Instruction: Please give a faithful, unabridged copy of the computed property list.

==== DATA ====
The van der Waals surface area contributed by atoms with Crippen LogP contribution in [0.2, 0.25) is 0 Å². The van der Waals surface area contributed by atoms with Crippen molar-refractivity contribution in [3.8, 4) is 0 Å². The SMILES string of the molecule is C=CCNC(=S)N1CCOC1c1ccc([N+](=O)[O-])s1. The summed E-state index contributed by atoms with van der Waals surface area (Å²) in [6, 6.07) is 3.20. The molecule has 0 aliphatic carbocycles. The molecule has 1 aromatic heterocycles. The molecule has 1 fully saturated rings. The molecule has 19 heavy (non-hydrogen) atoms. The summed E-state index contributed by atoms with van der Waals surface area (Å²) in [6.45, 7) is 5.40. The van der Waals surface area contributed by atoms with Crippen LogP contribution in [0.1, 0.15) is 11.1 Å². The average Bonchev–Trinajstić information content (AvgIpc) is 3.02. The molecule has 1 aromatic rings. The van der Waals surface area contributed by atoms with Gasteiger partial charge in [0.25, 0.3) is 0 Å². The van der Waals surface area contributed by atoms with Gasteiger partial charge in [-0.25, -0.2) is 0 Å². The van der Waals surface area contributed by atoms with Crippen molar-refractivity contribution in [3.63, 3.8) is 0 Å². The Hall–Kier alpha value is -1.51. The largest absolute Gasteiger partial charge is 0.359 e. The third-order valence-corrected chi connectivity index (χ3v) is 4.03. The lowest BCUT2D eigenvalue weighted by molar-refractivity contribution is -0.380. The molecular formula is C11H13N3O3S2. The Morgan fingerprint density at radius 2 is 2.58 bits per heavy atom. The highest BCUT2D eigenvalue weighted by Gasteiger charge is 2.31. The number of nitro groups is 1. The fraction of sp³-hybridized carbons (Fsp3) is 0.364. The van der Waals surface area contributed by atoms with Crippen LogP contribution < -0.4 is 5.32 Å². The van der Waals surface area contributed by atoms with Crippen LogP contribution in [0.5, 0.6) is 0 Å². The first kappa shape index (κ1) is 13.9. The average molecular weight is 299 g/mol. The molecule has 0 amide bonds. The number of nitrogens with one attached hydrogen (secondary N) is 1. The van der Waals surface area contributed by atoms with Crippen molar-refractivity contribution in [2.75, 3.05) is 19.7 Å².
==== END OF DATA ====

The van der Waals surface area contributed by atoms with Crippen LogP contribution in [0.2, 0.25) is 0 Å². The van der Waals surface area contributed by atoms with Crippen molar-refractivity contribution in [3.8, 4) is 0 Å². The SMILES string of the molecule is C=CCNC(=S)N1CCOC1c1ccc([N+](=O)[O-])s1. The summed E-state index contributed by atoms with van der Waals surface area (Å²) in [6, 6.07) is 3.20. The molecule has 0 aliphatic carbocycles. The molecule has 1 aromatic heterocycles. The molecule has 1 fully saturated rings. The molecule has 19 heavy (non-hydrogen) atoms. The summed E-state index contributed by atoms with van der Waals surface area (Å²) in [6.45, 7) is 5.40. The van der Waals surface area contributed by atoms with Crippen LogP contribution in [0.1, 0.15) is 11.1 Å². The average Bonchev–Trinajstić information content (AvgIpc) is 3.02. The molecule has 1 aromatic rings. The van der Waals surface area contributed by atoms with Gasteiger partial charge in [0.25, 0.3) is 0 Å². The van der Waals surface area contributed by atoms with Gasteiger partial charge in [-0.25, -0.2) is 0 Å². The van der Waals surface area contributed by atoms with Crippen molar-refractivity contribution in [3.63, 3.8) is 0 Å². The Hall–Kier alpha value is -1.51. The largest absolute Gasteiger partial charge is 0.359 e. The third-order valence-corrected chi connectivity index (χ3v) is 4.03. The lowest BCUT2D eigenvalue weighted by molar-refractivity contribution is -0.380. The molecular formula is C11H13N3O3S2. The Morgan fingerprint density at radius 2 is 2.58 bits per heavy atom. The highest BCUT2D eigenvalue weighted by Gasteiger charge is 2.31. The number of nitro groups is 1. The fraction of sp³-hybridized carbons (Fsp3) is 0.364. The van der Waals surface area contributed by atoms with Crippen LogP contribution < -0.4 is 5.32 Å². The van der Waals surface area contributed by atoms with Crippen LogP contribution in [0.5, 0.6) is 0 Å². The first kappa shape index (κ1) is 13.9. The average molecular weight is 299 g/mol. The molecule has 0 amide bonds. The number of nitrogens with one attached hydrogen (secondary N) is 1. The van der Waals surface area contributed by atoms with Crippen molar-refractivity contribution in [2.75, 3.05) is 19.7 Å².